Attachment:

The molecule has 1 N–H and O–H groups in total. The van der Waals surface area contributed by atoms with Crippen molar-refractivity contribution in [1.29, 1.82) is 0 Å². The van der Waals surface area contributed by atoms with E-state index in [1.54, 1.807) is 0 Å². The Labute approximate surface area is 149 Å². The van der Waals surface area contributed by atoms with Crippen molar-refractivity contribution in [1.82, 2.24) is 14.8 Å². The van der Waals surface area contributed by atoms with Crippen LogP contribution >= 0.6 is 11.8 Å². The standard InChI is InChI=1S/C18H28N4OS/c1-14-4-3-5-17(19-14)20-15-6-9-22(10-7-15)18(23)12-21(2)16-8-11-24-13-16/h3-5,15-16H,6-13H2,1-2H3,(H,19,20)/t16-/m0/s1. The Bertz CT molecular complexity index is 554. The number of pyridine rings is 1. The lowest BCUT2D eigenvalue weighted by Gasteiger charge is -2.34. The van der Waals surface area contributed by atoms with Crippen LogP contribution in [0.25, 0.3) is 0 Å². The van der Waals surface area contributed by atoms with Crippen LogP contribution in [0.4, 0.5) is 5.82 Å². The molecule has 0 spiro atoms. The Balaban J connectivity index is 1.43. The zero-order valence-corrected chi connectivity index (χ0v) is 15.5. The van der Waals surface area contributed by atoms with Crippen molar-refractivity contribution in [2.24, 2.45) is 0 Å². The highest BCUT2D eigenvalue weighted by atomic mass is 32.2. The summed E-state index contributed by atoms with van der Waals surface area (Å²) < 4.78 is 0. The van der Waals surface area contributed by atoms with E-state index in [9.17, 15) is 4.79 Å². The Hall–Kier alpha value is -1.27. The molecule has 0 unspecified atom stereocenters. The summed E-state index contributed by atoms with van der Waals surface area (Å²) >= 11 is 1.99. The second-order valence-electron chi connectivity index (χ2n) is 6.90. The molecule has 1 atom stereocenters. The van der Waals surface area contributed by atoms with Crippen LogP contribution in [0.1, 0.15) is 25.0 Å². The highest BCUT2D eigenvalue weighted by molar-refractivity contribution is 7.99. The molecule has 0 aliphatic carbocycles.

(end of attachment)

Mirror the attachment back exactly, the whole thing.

The molecule has 1 N–H and O–H groups in total. The van der Waals surface area contributed by atoms with Crippen molar-refractivity contribution in [1.29, 1.82) is 0 Å². The van der Waals surface area contributed by atoms with E-state index in [1.54, 1.807) is 0 Å². The Labute approximate surface area is 149 Å². The van der Waals surface area contributed by atoms with Crippen molar-refractivity contribution in [1.82, 2.24) is 14.8 Å². The van der Waals surface area contributed by atoms with Crippen LogP contribution >= 0.6 is 11.8 Å². The standard InChI is InChI=1S/C18H28N4OS/c1-14-4-3-5-17(19-14)20-15-6-9-22(10-7-15)18(23)12-21(2)16-8-11-24-13-16/h3-5,15-16H,6-13H2,1-2H3,(H,19,20)/t16-/m0/s1. The Bertz CT molecular complexity index is 554. The number of pyridine rings is 1. The lowest BCUT2D eigenvalue weighted by Gasteiger charge is -2.34. The van der Waals surface area contributed by atoms with Crippen LogP contribution in [0.25, 0.3) is 0 Å². The van der Waals surface area contributed by atoms with Crippen LogP contribution in [0.4, 0.5) is 5.82 Å². The molecule has 0 spiro atoms. The Balaban J connectivity index is 1.43. The zero-order valence-corrected chi connectivity index (χ0v) is 15.5. The van der Waals surface area contributed by atoms with Crippen molar-refractivity contribution in [2.24, 2.45) is 0 Å². The highest BCUT2D eigenvalue weighted by atomic mass is 32.2. The summed E-state index contributed by atoms with van der Waals surface area (Å²) < 4.78 is 0. The van der Waals surface area contributed by atoms with E-state index in [9.17, 15) is 4.79 Å². The Hall–Kier alpha value is -1.27. The molecule has 0 unspecified atom stereocenters. The summed E-state index contributed by atoms with van der Waals surface area (Å²) >= 11 is 1.99. The second-order valence-electron chi connectivity index (χ2n) is 6.90. The molecule has 1 atom stereocenters. The van der Waals surface area contributed by atoms with Crippen LogP contribution in [0.1, 0.15) is 25.0 Å². The highest BCUT2D eigenvalue weighted by molar-refractivity contribution is 7.99. The molecule has 0 aliphatic carbocycles.